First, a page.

At mile five, one of the volunteers put a couple of carbohydrate gels into my hand, and though I never tried it before, I decided to, considering my state of performance, give it a go. (It tastes like liquid sugar.) Around mile six, the rain kicked in, and not any kind of rain, but the proper Scottish drizzle that comes rather from the side than from the top, soaks your hair and clothes within minutes without you noticing and – nice side-effect – cools you down a lot. The bagpipes, located at every mile to keep you aware how far you had come, started to become annoying somewhere around this time.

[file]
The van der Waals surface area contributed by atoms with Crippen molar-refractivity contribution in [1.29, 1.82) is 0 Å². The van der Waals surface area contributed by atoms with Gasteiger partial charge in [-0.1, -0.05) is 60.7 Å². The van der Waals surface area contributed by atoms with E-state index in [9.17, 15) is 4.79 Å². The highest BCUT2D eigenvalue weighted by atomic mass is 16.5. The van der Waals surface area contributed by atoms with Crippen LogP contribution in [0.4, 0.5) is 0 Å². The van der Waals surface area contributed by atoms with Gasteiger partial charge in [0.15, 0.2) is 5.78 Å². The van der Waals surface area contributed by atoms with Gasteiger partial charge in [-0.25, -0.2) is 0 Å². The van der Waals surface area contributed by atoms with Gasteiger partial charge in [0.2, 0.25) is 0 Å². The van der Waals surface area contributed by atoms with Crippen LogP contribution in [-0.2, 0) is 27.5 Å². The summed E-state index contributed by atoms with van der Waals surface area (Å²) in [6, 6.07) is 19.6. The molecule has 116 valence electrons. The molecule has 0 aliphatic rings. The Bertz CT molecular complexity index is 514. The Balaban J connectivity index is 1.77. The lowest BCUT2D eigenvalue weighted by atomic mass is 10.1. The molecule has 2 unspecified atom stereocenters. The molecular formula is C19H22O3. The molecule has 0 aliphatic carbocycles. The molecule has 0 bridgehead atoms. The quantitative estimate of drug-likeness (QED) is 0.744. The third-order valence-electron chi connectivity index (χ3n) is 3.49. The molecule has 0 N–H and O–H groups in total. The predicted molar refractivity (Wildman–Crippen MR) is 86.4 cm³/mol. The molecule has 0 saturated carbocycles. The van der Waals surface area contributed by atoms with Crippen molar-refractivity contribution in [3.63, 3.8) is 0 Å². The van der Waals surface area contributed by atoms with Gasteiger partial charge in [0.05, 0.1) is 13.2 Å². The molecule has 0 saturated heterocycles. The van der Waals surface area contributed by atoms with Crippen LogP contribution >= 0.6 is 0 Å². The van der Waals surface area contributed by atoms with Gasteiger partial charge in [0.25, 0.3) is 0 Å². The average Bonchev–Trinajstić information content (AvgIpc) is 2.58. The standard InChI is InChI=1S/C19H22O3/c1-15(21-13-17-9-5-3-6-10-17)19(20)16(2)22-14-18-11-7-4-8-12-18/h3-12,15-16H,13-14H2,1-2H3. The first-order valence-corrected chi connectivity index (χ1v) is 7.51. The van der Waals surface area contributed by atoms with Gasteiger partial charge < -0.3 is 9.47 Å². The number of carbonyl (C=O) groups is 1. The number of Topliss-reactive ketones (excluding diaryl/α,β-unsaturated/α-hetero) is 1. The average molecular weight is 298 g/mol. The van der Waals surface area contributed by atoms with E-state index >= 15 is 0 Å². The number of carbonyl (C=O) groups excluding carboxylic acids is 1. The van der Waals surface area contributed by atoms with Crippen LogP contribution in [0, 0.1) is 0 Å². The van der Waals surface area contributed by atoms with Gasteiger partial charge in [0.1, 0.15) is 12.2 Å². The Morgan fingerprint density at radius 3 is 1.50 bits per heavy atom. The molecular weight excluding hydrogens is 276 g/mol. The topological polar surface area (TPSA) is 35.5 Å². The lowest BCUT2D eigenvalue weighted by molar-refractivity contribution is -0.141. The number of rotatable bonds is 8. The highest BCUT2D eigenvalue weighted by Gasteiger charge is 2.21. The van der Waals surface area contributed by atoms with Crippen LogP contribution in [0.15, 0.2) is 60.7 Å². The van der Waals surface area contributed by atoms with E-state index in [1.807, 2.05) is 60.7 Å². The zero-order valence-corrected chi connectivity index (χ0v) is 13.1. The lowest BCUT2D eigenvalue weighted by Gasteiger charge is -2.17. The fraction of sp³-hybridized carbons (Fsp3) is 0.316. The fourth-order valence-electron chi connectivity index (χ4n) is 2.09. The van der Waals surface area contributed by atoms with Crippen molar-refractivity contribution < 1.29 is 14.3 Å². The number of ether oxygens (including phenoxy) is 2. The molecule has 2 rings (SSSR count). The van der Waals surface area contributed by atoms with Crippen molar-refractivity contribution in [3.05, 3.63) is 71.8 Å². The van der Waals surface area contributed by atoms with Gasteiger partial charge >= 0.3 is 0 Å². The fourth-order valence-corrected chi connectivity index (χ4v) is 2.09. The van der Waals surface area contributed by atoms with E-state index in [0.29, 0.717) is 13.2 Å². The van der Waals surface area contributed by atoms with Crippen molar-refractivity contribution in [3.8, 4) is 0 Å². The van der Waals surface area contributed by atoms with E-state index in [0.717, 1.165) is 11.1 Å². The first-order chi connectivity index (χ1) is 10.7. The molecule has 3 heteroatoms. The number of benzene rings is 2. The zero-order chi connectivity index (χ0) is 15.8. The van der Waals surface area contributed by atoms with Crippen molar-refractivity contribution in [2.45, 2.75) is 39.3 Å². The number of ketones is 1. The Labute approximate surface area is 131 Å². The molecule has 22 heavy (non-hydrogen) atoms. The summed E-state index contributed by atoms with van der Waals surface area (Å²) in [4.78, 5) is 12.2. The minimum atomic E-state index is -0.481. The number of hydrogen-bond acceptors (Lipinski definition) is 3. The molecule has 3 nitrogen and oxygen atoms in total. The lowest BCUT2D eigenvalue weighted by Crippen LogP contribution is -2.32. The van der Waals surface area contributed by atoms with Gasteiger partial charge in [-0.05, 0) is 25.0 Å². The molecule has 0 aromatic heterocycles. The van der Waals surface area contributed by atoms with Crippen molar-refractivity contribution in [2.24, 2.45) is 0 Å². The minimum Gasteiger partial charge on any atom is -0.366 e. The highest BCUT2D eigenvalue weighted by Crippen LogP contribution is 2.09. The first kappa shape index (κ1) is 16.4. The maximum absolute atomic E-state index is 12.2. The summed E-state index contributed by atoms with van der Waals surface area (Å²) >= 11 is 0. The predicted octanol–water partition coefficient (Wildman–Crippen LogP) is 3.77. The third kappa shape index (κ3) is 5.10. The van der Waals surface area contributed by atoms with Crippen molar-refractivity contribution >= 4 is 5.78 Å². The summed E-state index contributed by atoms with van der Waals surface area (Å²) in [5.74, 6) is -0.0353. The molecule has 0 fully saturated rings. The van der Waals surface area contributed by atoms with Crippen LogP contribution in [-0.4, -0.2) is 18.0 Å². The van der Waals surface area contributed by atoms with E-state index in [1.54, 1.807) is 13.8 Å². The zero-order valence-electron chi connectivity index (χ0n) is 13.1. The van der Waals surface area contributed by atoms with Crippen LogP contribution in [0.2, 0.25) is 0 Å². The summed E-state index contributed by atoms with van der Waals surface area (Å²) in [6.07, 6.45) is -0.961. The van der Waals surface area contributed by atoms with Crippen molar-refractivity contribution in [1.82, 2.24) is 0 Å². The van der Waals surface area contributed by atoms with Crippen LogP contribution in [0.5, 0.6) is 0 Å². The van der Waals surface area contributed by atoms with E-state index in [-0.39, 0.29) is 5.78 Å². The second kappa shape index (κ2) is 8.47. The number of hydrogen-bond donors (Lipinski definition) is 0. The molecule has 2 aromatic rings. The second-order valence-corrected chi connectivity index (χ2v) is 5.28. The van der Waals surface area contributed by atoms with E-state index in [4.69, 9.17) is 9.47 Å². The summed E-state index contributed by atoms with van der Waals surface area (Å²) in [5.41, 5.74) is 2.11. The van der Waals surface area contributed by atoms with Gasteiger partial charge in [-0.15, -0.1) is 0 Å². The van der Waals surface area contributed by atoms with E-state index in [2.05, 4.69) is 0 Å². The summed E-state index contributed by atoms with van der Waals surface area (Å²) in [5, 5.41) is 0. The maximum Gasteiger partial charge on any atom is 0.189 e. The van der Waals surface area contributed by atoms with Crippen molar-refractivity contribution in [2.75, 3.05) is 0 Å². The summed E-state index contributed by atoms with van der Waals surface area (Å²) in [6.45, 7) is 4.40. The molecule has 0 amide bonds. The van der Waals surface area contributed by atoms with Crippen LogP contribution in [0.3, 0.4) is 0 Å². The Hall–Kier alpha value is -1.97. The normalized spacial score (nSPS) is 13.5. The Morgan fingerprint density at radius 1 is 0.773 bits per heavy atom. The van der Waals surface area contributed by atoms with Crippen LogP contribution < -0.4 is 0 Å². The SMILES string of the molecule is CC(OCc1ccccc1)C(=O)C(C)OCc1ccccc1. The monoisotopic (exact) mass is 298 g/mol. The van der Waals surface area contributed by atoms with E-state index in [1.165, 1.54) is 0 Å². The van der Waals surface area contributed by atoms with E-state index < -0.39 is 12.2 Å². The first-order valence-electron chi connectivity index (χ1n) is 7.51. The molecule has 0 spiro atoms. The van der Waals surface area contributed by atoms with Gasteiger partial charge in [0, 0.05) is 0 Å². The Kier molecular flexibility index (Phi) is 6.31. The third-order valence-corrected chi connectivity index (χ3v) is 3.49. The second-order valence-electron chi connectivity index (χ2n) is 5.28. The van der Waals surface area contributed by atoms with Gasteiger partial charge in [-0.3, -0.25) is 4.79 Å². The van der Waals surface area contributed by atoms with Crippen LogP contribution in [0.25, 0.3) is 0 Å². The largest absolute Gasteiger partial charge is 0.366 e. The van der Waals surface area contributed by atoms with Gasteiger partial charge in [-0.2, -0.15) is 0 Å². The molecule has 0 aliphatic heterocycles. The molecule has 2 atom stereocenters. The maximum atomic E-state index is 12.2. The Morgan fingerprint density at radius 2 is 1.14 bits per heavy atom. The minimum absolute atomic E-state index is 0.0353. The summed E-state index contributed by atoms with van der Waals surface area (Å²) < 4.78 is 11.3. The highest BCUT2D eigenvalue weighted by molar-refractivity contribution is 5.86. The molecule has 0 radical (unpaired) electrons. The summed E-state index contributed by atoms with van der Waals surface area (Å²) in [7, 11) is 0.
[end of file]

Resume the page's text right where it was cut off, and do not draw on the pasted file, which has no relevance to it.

Roundabout then I started noticing a girl whose nametag said „Natasha“ who was staying suspiciously close, getting away a couple of meters and falling behind me again, but being around every few minutes. I decided to use her as a pacemaker and try not to be overtaken by her again. For about a mile, I could keep up with her, but she kept trying harder and harder and struggled really hard to get in front of me. At some point I decided that I’d rather finish than die somewhere on the next two miles, and slowed down a bit. Well, so did she. Turns out, Natasha was using me as a pacemaker as well. We ended up finishing the run together, and fortunately both of us were able to keep up the quite high speed until the end. The rain got really nasty somewhere on the last three miles and soaked us up completely, The final mile turned out to be quite an amazing finish. With lots and lots of people cheering us up, we went into the Glasgow Green and for the obelisk-thing in it’s middle that was the finish. After all, it was an amazing run. Having trained less than ever before and scoring a 10-or-so minutes faster time than ever before, I was really happy when I got on the bus back to the east coast.